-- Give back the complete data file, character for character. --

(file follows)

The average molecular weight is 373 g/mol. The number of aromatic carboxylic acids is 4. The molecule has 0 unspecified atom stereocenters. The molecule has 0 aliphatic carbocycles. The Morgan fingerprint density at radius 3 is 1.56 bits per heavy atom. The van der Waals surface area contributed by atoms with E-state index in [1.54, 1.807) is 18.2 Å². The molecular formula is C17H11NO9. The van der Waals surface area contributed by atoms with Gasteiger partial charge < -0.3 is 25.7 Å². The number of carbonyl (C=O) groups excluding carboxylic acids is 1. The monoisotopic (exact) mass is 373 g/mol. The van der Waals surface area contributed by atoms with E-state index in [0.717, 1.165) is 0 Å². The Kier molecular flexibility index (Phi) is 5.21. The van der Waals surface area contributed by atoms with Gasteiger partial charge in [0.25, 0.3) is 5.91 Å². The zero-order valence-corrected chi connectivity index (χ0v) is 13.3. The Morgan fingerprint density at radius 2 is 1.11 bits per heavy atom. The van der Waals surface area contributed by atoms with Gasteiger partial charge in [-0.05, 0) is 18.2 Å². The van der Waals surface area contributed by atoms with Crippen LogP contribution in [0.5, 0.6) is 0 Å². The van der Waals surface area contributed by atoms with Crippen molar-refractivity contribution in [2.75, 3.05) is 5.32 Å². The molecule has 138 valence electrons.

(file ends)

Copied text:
The average molecular weight is 373 g/mol. The number of aromatic carboxylic acids is 4. The molecule has 0 unspecified atom stereocenters. The molecule has 0 aliphatic carbocycles. The Morgan fingerprint density at radius 3 is 1.56 bits per heavy atom. The van der Waals surface area contributed by atoms with E-state index in [1.54, 1.807) is 18.2 Å². The molecular formula is C17H11NO9. The van der Waals surface area contributed by atoms with Gasteiger partial charge < -0.3 is 25.7 Å². The number of carbonyl (C=O) groups excluding carboxylic acids is 1. The monoisotopic (exact) mass is 373 g/mol. The van der Waals surface area contributed by atoms with E-state index in [0.717, 1.165) is 0 Å². The Kier molecular flexibility index (Phi) is 5.21. The van der Waals surface area contributed by atoms with Gasteiger partial charge in [0.25, 0.3) is 5.91 Å². The zero-order valence-corrected chi connectivity index (χ0v) is 13.3. The Morgan fingerprint density at radius 2 is 1.11 bits per heavy atom. The van der Waals surface area contributed by atoms with Gasteiger partial charge in [-0.05, 0) is 18.2 Å². The van der Waals surface area contributed by atoms with Crippen LogP contribution in [0.5, 0.6) is 0 Å². The van der Waals surface area contributed by atoms with Crippen molar-refractivity contribution in [2.75, 3.05) is 5.32 Å². The molecule has 138 valence electrons.